What about translational research?  The winners are in labs working on digital games, which  might qualify for the 30 per cent Digital Games Tax Offset.

But, and it is a very feint but, the Treasurer did talk-up industry-university collaboration on ABC TV, which may mean more money in the research translation strategy expected at year end. And there is a hint of hope in the $30 000 increase for PhD completion funding when undertaken as an industry placement.

But it’s just a hint.

Scroll down for reaction

What the higher education union is bargaining for

The National Tertiary Education Union leadership is briefing branches on enterprise agreement negotiations

Centrally specified enterprise bargaining asks include,

* a 12 per cent pay rise over three years

* subjecting staff to only one restructure proposal in a three-year agreement

* fixed term contract staff to become continuing after three years continuous service

* casual staff to be paid at the specified rate for all hours worked, not just the time management specifies for a task

Officials are emphasising that “insecure work” is to be a key issue.

Bargaining is late starting around the country – perhaps because union and managements are still not sure what next year will look like. Although, CQU management has come out hard with a no-pay proposal. At Western Sydney U observers speculate management might be willing to contemplate improved job security for some long-term casual staff.

Claire Field on the need for more transparent regulation


As a former VET regulator – the staff at TEQSA and ASQA have my sympathies

The tertiary education sector is currently undergoing enormous change, given;

*  no clear timeframe on the re-opening of Australia’s borders to international students

* the removal of work limits on international students working in tourism and hospitality

* changes to the 408 COVID-19 Pandemic Event visa potentially enabling a “gap year” for some international students

* $26m in funding being provided for 5,000 non-university higher education short courses , and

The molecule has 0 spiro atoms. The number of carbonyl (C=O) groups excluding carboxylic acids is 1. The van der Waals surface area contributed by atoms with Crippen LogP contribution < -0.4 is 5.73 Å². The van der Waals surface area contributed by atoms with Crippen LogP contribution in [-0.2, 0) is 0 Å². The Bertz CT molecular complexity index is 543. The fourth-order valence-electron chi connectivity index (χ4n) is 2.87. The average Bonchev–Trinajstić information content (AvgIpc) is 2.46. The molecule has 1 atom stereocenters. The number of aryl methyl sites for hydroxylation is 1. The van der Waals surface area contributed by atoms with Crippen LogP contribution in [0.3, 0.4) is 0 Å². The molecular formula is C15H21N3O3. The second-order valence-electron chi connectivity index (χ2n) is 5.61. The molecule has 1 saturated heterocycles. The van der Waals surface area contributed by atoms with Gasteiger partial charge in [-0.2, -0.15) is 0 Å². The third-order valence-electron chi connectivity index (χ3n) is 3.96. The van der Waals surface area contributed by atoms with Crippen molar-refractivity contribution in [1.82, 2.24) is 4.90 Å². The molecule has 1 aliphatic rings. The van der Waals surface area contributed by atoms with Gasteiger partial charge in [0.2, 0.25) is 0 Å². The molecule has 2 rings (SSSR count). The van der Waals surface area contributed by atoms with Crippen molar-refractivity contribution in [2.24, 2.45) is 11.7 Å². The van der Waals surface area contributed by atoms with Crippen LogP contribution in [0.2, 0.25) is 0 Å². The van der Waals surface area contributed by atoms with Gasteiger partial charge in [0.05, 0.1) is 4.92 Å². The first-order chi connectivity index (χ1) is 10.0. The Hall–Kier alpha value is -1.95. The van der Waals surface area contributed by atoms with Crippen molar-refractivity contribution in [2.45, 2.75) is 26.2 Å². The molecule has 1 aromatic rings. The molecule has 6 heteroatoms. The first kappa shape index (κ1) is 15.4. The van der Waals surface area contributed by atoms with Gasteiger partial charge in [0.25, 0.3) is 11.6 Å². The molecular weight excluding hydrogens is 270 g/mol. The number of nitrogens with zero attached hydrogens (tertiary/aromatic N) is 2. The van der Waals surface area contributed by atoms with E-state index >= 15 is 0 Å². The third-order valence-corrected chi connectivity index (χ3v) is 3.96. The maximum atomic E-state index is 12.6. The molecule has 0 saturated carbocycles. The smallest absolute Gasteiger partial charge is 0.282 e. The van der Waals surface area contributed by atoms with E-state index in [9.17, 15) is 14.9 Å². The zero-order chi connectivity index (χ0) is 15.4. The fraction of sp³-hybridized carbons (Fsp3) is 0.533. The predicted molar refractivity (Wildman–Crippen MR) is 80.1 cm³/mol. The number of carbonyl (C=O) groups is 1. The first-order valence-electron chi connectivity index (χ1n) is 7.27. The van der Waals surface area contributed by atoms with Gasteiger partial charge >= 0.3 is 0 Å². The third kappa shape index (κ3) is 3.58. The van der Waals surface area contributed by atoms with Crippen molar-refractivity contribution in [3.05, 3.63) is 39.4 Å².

* expectations of an additional $1bn in government VET funding via an extension of the JobTrainer scheme.

In this environment, some providers are drastically cutting costs and struggling to retain international students, while others are trying to quickly ramp up capacity to deliver new programmes.

It is therefore crucial the regulators have their fingers on the pulse.

Both the Australian Skills Quality Authority and the Tertiary Education Quality and Standards Agency are committed to transparent decision making and want the providers they regulate to have confidence in their decision making.

TEQSA publishes summaries of most of its audit findings. These reports provide a valuable insight into its decision making on what constitutes a problem and expectations for how providers should address them.

In TEQSA’s most recent re-registration report the details reported differ from those for previous audits, see for example this re-registration summary from February or this earlier one. It is to be hoped that more detailed advice continues to be provided in future TEQSA audit summaries.

Meanwhile, the sector is still waiting for ASQA to start publishing provider audit reports/summaries.

More transparency in regulatory decision making is vital as VET and higher education providers work through this period of significant change and uncertainty.

Finally – a quick note on last week’s column on the government’s $53m package for independent tertiary education providers. A gremlin crept into the publishing process and deleted my introductory sentence. While I have real concerns that the funding will not go far enough, my column started by commending the government for the investment they are making.

 Claire Field is the host of the ‘What now? What next?’ podcast. She’ll unpack the Budget measures in the next episode, out on Friday. Listen for free in your favourite podcast app oonline.